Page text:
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February 6, 2013 at 1:17 pm #20999
I’ve heard it stated that thin melanomas aren’t deep enough to have reached blood vessels. . so, for instance, a melanoma that superficially invades into the papillary dermis. . .but if the papillary dermis supplies the epidermis with blood, how can that be true?February 6, 2013 at 3:13 pm #58995Catherine PooleKeymaster I am confused by your question. If a melanoma is shallow, it does not extend into the dermis, but only the epidermis and therefore does not have access to lymphatic or blood vessels. Yes, there are blood and lyphatic vessels in the dermis.February 6, 2013 at 4:17 pm #58996 Well, only in-situ doesn’t extend into the dermis. Everything else does. But, for those with thin invasive lesions, less than 0.75 or less than 0.50, etc…. that invade only into the superficial papillary dermis. . . I’ve had some doctors say that isn’t deep enough yet to have reached blood vessels. . so my question is how deep into the dermis are the blood vessels, 1 mm?February 9, 2013 at 1:55 am #58997WorrywartParticipant If it reaches blood vessels then it is usually stated in path report (if seen).February 9, 2013 at 12:56 pm #58998 so you pretty much know up front if it has spread via blood vessels? if not on path report, it hasn’t?
do they know how deep into the dermis are the blood vessels located?February 9, 2013 at 3:56 pm #58999TreeFrogParticipant
My layperson’s understanding of the matter is: for there to be vascular invasion (which would be noted on the path. report), there has to be something to invade. Blood vessels, even the smallest capillaries, don’t quite get to the epidermis or the outer part of the dermis (papillary dermis). An in situ or Stage 1 Clark’s II is not at a level where a blood vessel could penetrate it.
You know when you get a little scrape and it oozes clear liquid, but not blood? That’s what your body is providing to the outer layers of the dermis. I don’t know the exact medical terminology, but I believe it’s plasma that perfuses from the deeper capillaries upwards to the papillary dermis. Cells themselves cannot be exchanged via this perfusion.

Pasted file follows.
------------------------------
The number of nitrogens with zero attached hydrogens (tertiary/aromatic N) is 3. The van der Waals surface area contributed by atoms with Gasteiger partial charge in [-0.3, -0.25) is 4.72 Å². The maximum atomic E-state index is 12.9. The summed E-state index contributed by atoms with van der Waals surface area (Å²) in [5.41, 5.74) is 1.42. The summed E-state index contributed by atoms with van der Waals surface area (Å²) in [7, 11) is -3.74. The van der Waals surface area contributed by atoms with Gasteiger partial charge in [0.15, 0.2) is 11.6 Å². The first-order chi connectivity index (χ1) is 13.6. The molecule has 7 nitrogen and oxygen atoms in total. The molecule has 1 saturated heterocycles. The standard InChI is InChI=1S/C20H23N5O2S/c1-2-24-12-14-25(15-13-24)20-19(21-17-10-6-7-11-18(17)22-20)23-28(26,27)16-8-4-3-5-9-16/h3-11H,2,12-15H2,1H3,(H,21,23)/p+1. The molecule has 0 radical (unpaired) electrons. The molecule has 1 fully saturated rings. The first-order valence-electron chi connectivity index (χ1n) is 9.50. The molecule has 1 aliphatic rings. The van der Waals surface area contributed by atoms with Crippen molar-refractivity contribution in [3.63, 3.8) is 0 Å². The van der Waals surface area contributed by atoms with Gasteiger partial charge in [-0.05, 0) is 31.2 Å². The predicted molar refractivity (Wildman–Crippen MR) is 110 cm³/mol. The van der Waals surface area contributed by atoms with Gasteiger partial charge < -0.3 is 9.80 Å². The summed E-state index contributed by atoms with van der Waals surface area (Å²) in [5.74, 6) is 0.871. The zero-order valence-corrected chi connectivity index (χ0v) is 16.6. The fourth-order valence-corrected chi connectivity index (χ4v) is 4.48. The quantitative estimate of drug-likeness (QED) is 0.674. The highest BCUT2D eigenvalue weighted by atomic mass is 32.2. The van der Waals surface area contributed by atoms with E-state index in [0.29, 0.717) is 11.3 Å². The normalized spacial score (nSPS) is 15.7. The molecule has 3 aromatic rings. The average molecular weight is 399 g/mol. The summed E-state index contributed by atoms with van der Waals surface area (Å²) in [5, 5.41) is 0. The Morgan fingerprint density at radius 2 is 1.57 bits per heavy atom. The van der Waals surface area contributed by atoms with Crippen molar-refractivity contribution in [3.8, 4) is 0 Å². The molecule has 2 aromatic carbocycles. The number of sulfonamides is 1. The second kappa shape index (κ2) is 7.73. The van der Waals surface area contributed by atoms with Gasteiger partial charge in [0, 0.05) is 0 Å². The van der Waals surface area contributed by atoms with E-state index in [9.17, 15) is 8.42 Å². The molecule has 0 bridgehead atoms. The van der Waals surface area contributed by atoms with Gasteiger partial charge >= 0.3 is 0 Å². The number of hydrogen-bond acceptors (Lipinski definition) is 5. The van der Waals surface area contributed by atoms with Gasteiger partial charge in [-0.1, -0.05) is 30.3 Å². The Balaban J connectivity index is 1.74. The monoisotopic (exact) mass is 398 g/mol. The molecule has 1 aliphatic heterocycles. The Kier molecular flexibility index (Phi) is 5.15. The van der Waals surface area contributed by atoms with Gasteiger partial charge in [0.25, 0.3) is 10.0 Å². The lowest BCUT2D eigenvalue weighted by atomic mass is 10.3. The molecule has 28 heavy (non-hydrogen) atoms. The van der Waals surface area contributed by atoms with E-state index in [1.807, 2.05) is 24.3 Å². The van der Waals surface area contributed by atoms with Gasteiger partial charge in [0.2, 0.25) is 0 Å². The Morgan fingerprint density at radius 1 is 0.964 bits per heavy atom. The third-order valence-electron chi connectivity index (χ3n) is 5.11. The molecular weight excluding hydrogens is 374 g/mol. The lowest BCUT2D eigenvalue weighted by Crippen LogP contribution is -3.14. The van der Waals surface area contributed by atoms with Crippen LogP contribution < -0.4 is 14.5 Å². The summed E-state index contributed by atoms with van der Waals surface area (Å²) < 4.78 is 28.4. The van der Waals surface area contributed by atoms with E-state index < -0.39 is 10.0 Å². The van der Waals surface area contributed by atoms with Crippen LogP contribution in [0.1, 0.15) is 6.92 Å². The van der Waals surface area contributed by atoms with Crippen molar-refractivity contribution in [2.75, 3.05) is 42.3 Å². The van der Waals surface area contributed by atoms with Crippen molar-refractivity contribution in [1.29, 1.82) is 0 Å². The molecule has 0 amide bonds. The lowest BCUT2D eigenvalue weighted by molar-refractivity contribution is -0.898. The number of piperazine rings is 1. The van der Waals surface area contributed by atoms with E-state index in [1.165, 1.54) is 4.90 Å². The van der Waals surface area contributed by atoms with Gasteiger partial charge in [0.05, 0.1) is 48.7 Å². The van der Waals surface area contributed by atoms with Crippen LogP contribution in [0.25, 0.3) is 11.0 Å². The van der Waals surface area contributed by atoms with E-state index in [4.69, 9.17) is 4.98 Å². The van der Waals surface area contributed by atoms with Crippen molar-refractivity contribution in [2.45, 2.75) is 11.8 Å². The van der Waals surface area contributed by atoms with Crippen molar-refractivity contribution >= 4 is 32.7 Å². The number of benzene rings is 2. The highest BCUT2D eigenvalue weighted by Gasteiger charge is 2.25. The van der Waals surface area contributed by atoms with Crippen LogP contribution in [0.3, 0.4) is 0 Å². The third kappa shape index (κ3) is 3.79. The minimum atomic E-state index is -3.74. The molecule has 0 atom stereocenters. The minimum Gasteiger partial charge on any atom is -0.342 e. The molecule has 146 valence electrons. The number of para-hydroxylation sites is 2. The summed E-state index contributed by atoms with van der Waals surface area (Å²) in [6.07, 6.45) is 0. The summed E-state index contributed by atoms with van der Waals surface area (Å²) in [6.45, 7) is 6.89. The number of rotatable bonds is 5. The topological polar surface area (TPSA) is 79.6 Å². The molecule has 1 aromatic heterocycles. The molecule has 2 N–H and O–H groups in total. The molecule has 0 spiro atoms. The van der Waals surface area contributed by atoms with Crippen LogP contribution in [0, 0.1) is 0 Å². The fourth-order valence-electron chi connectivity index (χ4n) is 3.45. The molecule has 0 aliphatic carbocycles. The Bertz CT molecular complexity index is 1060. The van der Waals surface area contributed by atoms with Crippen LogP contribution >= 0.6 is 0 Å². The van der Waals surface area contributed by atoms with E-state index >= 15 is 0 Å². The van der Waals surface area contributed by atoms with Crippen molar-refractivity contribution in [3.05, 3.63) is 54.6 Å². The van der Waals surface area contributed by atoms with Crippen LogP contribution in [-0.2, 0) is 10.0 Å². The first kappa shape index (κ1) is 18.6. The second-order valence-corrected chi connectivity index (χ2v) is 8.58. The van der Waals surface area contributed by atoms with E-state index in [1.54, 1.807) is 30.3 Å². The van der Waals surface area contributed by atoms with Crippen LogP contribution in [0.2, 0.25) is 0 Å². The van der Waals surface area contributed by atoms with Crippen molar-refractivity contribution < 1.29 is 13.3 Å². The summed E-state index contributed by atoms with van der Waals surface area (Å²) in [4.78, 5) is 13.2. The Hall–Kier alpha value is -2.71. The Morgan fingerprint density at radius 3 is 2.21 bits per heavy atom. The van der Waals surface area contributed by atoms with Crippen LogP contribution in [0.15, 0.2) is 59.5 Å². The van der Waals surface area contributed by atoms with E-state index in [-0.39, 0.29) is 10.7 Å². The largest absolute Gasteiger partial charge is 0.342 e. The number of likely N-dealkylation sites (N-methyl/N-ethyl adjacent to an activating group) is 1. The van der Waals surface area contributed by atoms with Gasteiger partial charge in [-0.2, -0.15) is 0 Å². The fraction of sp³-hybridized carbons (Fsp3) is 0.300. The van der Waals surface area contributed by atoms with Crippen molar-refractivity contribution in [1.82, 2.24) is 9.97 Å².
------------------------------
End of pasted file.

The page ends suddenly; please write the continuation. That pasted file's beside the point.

That is why an in situ is considered to be cured by excision, and a Stage 1 very likely to be cured. The only exceptions would be if a pathologist got the staging wrong.
That’s how I understand it, anyway! Interesting question.
Stage 1 .47mm removed 2011.February 9, 2013 at 4:11 pm #59000
although doesn’t seem like you have to cut/scrape yourself very deep to get blood. . even the thinnest/slightest little cut usually generated bleedingFebruary 11, 2013 at 12:23 am #59001WorrywartParticipant
You don’t have to cut yourself deeply to get to blood. But 1 mm is very small…and less than 1 mm is even smaller. I don’t remember your exact stats but I know yours was smaller than 1mm.March 9, 2013 at 7:38 am #59002steve659Participant Some superficial cyst when appear in the blood vessels it means there is special kind of the disease of the dermatology and for this very soon treatment taken other wise any chronic disease appear in this regard for the patient.March 11, 2013 at 1:26 am #59003krissy424Participant Steve,
Buddy. Where are you from ? Your use of the English language makes you difficult to understand. I know it’s not April 1st. but after reading all of your posts, I get an April 1st kind of feeling .March 11, 2013 at 6:23 pm #59004wpatterson4Participant
“I get an April 1st kind of feeling”
The plot thickens…….
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